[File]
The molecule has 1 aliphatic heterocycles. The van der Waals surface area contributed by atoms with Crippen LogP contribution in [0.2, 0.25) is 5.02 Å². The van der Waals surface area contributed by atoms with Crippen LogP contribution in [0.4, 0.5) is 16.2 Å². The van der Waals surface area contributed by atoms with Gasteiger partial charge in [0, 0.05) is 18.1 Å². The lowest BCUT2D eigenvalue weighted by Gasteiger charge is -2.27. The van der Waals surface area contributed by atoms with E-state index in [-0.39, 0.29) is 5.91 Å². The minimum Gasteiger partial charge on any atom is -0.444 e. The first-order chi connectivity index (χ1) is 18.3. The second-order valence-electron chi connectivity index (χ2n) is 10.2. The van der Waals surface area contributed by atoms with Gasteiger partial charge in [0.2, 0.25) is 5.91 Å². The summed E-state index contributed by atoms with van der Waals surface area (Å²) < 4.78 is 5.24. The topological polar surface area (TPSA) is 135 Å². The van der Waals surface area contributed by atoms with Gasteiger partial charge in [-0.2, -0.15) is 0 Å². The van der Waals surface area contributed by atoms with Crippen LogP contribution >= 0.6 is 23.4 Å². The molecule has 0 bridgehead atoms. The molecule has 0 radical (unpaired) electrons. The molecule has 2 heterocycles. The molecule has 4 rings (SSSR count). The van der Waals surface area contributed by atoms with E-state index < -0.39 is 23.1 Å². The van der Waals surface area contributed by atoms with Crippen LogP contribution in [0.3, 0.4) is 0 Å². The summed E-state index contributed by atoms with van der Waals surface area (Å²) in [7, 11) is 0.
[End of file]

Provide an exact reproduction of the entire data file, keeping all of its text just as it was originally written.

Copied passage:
The molecule has 1 aliphatic heterocycles. The van der Waals surface area contributed by atoms with Crippen LogP contribution in [0.2, 0.25) is 5.02 Å². The van der Waals surface area contributed by atoms with Crippen LogP contribution in [0.4, 0.5) is 16.2 Å². The van der Waals surface area contributed by atoms with Gasteiger partial charge in [0, 0.05) is 18.1 Å². The lowest BCUT2D eigenvalue weighted by Gasteiger charge is -2.27. The van der Waals surface area contributed by atoms with E-state index in [-0.39, 0.29) is 5.91 Å². The minimum Gasteiger partial charge on any atom is -0.444 e. The first-order chi connectivity index (χ1) is 18.3. The second-order valence-electron chi connectivity index (χ2n) is 10.2. The van der Waals surface area contributed by atoms with Gasteiger partial charge in [0.2, 0.25) is 5.91 Å². The summed E-state index contributed by atoms with van der Waals surface area (Å²) < 4.78 is 5.24. The topological polar surface area (TPSA) is 135 Å². The van der Waals surface area contributed by atoms with Gasteiger partial charge in [-0.2, -0.15) is 0 Å². The van der Waals surface area contributed by atoms with Crippen LogP contribution >= 0.6 is 23.4 Å². The molecule has 0 bridgehead atoms. The molecule has 0 radical (unpaired) electrons. The molecule has 2 heterocycles. The molecule has 4 rings (SSSR count). The van der Waals surface area contributed by atoms with E-state index < -0.39 is 23.1 Å². The van der Waals surface area contributed by atoms with Crippen LogP contribution in [0.3, 0.4) is 0 Å². The summed E-state index contributed by atoms with van der Waals surface area (Å²) in [7, 11) is 0.